The ultimate toll on civilians is a matter of dispute. Airwars, a monitoring group based in London, reported that 433 civilians likely died as a result of U.S.-led strikes on Raqqa just in the month of August. Colonel Ryan Dillon, a spokesman for the U.S.-led coalition, said the military has not yet been able to assess the deaths claimed by Airwars but said the coalition “strikes only valid military targets.” Still, some civilian deaths may be uncovered as the rubble is slowly cleared away. Michael Enright, a British actor who volunteered to fight with the Syrian militias battling ISIS, described an incident during the final days of the battle where he spotted a civilian and an ISIS fighter through the scope of a sniper rifle in a house across the front line. “I’ve got all these moral dilemmas going on inside of me and getting ready to shoot, and an American airstrike comes in and just goes bang with that house and the one next door,” he said. “I thought, Well, no more moral dilemma.”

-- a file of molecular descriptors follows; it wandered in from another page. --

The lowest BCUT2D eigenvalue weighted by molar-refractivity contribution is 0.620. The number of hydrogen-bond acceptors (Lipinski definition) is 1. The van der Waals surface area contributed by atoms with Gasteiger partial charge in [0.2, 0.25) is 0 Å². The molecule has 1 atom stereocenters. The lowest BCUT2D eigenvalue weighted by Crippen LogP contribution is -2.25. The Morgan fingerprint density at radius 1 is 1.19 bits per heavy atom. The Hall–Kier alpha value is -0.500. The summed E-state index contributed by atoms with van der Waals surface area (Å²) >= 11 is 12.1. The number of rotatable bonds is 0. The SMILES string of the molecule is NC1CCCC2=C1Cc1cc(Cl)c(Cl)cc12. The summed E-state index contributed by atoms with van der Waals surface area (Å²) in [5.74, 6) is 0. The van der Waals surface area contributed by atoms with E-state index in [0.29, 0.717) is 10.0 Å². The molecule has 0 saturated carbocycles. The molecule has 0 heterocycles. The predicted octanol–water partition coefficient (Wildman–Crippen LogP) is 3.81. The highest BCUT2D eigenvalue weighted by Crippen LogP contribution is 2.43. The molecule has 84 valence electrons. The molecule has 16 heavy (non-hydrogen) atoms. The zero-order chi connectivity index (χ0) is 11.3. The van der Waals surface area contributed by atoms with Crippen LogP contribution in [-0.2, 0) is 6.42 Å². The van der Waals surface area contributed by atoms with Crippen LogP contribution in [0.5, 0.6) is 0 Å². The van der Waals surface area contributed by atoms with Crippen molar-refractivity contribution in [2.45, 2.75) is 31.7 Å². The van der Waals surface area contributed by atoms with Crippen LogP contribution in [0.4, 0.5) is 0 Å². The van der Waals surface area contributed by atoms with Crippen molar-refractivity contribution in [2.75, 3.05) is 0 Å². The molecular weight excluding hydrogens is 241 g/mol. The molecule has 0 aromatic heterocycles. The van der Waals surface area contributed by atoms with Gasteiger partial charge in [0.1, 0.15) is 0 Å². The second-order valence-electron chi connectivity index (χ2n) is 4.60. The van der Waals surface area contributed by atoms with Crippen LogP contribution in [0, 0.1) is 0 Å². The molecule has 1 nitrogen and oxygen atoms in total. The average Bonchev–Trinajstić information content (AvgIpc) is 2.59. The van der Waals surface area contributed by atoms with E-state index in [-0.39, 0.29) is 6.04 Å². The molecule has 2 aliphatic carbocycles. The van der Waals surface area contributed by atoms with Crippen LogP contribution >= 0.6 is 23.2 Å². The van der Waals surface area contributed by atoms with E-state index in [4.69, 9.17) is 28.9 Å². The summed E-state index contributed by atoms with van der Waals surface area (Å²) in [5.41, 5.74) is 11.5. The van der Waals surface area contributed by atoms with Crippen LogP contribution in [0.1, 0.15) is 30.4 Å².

After a grueling four months of urban fighting and heavy bombing by American warplanes, the SDF trapped a few hundred remaining Islamic State gunmen in a tiny sliver of the city. After weeks of siege, 275 Syrian fighters among the ISIS core agreed to leave with their families in mid- October. In a deal brokered by local officials, they were evacuated on buses, leaving a few dozen foreign fighters to die as the militias moved in. “We didn’t find any of them. All of their bodies are under the buildings. We can only smell them,” one SDF member told TIME.